Xander Bogaerts (SS): Bogaerts first full season in the majors wasn’t exactly what fantasy owners were hoping for, however, it’s easy to be optimistic about 2015 for the young shortstop. Bogaerts showed flashes of his tremendous upside down the stretch, clubbing 4 home runs and driving in 16 runs over the final month of the season, while hitting .313. Fantasy owners need to be patient with younger players; particularly one that provides the upside that Bogaerts possesses and plays a premium position.. Prior to his late season MLB debut in 2013, Bogaerts hit .297 with 15 home runs, drove in 65 runs, and had a .388 OBP over two minor league stops. Shortstop continues to be the thinnest position in baseball when it comes to fantasy value, and most of the best shortstops will be gone by the middle of the draft. If you decide to go the route of waiting on a shortstop in your draft, Bogaerts is the one to target as a breakout candidate.

High Downside (Busts)

Dustin Pedroia (2B): Reckless abandon is a virtue in a baseball player and something we have all admired in Dustin Pedroia’s style of play. It can alos lead to shortened careers. Last year, the former AL MVP It was the story of Pedroia’s posted career worst numbers in almost every offensive category. Injuries continue to plague Pedroia, and his bad thumb is potentially devastating for a hitter. Just a couple years ago, Pedroia was one of the most reliable fantasy options at second base, as he provided power along with stolen bases and a .299 career batting average. The past two seasons he’s hit less than 10 home runs, and watched his stolen base numbers go from 17 in 2013 to just six last season. What’s somewhat shocking, however, is that he’s still getting drafted as a top fantasy option. He had surgery in mid September to try and repair the problem that has been haunting him for the past two years, but at age 31 it would be surprising to see him regain his power completely, especially after posting an ugly .376 slugging percentage in 2014. It’s difficult to ever doubt Pedroia, but the risk seems be too high and his reputation rather than his numbers seem to be driving his average drat position. It may make sense to wait and go with the trustworthy numbers of Ben Zobrist, or gamble on the upside of Roughed Odor.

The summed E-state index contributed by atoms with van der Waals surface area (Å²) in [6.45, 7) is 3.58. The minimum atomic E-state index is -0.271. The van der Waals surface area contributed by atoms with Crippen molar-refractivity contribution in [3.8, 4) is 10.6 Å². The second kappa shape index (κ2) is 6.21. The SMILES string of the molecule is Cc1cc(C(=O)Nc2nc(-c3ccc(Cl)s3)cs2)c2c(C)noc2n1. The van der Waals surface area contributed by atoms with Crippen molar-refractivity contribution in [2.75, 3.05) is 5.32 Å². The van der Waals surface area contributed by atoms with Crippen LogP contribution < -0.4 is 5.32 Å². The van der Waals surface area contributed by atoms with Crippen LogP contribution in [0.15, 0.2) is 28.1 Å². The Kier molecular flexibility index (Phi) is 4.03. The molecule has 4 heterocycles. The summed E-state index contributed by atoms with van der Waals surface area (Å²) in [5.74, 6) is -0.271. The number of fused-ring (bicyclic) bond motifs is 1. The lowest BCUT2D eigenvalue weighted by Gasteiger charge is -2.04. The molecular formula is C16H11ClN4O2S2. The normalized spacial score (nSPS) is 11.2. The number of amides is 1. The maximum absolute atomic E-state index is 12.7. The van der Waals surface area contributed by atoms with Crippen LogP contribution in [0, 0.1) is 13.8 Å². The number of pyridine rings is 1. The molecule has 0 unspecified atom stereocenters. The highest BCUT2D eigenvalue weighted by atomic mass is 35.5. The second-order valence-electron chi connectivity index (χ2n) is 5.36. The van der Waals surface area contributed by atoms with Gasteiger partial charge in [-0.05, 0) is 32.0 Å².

Closer Situation

Koji Uehara decided to not test the open market and instead sign with the Red Sox early in the offseason, and the hope is that he remains a solid closer at the age of 40. Unfortunately, the chances of him being ready for opening day seem slim due to a setback to his strained right hamstring. For now, Edward Mujica is going to get the looks in the ninth inning with Uehara likely starting the season on the disabled list. Follow the situation closely, but expect Uehara to take over closing games when he returns to the team. Over the last two seasons, Uehara has saved 47 games to go along with 181 strikeouts over 138.2 innings.

Impact Minor Leaguers

Christian Vasquez was slated to enter the season as the starting catcher, but there’s a chance that he might need Tommy John surgery, ultimately ending his season before it started. Fortunately, the Red Sox have the depth to answer the question mark at the position. They have yet to name who the starter will be come opening day, but there is a chance that prized catching prospect Blake Swihart gets the nod. Swihart has been the center of trade speculation this offseason, often being mentioned in a package that would net the Red Sox starting pitcher Cole Hamels from the Philadelphia Phillies. With the Vasquez injury, it seems as if Swihart is untouchable. For now, barring a trade, the decision will be between Swihart and veteran backstop Ryan Hanigan. Between stops at Double-A and Triple-A in 2014, Swihart hit 13 home runs and drove in 64 runs, while batting .293. This is a situation worth watching.

Previous post

Daily Fantasy Hockey Strategy: April 2nd

Next post

Daily Fantasy Hockey Strategy: April 3rd